Posts from ‘AMC’
According to Investopedia.com, co-branding is “… a marketing strategy that utilizes multiple brand names on a good or service as part of a strategic alliance. Also known as a brand partnership, co-branding (or “cobranding”) encompasses several different types of branding collaborations, typically involving the brands of at least two companies.”
I recall a time, oh, 38 years ago, when my folks forbade me from driving to a friend’s house because it was raining. At the time, even if I believed that rain in any way made driving more dangerous, I wasn’t prepared to admit it. Besides, real car guys were unafraid of driving in snow, at night, and through downpours. Honestly, I still enjoy driving around through fresh snow.
In his 2012 book Fractured Times: Culture and Society in the Twentieth Century, historian Eric Hobsbawm noted, “In terms of literary pedigree, the invented cowboy was a late romantic creation. But in terms of social content, he had a double function: he represented the ideal of individualist freedom pushed into a sort of inescapable jail by the closing of the frontier and the coming of the big corporations.”
By Frank Peiler
Back in 1956, Ford was preparing for the introduction of their all-new 1957 models, and what an introduction it would be! Not just one line of cars, but two. The large cars were the Fairlane and Fairlane 500, which were built on a 118-inch wheelbase They were available as four-door hardtops and sedans, two-door hardtops and sedans, and a 500 two-door convertible. Later in the model year came the Skyliner retractable-hardtop convertible.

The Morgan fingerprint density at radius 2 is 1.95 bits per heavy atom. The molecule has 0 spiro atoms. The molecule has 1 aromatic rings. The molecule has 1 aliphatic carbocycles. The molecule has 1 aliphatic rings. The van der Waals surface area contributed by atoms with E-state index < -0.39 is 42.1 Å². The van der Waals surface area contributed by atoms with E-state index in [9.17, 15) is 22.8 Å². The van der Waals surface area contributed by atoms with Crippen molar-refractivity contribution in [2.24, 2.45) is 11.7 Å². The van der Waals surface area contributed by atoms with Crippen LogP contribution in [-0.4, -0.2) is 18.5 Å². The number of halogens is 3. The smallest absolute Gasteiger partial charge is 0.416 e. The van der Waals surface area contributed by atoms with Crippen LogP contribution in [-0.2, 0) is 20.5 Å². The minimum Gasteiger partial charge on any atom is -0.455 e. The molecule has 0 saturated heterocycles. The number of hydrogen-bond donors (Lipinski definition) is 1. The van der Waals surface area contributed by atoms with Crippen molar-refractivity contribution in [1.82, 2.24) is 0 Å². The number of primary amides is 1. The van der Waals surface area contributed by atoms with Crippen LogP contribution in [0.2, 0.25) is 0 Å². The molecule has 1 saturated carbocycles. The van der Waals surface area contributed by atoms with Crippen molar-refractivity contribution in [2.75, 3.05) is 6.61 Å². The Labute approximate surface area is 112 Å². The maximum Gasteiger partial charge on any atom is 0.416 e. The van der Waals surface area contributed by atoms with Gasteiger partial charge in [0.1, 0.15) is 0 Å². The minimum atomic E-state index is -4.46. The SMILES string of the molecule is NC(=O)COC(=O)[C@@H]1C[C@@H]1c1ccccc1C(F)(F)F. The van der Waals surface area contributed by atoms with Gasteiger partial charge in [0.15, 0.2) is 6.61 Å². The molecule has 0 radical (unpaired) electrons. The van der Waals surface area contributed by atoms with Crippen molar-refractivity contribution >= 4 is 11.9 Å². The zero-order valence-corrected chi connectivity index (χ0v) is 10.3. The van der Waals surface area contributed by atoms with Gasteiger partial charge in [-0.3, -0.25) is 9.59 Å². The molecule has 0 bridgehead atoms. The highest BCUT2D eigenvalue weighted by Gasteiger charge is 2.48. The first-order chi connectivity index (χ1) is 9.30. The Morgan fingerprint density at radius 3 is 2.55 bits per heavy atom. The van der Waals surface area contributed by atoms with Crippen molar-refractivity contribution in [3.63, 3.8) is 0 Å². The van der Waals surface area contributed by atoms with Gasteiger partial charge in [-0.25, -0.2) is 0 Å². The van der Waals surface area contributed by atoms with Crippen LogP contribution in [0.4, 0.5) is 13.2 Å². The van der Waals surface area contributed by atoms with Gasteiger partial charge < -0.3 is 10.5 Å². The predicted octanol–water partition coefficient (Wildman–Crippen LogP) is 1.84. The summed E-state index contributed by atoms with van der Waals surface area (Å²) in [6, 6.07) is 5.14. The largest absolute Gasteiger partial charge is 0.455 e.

The bad news is that fewer than one of every hundred cars sold in the United States is a convertible. (I will spare you the fractional math required to pass along the number of manual-transmission-equipped convertibles sold on our shores last year, but it’s fewer still.)
What would be the the automotive equivalent of a leg man? I’m guessing it’s a wheel-and-tire guy. But whether or not your type is brunettes or redheads, you have to admit it’s always fun to admire the things we love from a new perspective.
We have shared classic wagon advertisements before, but the bounty of great ads out there has compelled us to revisit the subject.
It’s a maxim, a song title, and something your friends might have tried to tell you before a blind date: It’s what’s inside that counts. For a car dealer trying to maneuver a would-be car buyer into a test drive, it’s all about the cabin experience.
Most automotive styling affectations were born of functional vehicle features. Real wire wheels, for example, lead to the faux-wire hubcaps that were so common in the Eighties, especially on Buicks and Oldsmobiles. Likewise, the vinyl and landau roof craze of the Seventies and Eighties was born of the landaulet and carriage-roof vehicles from decades earlier.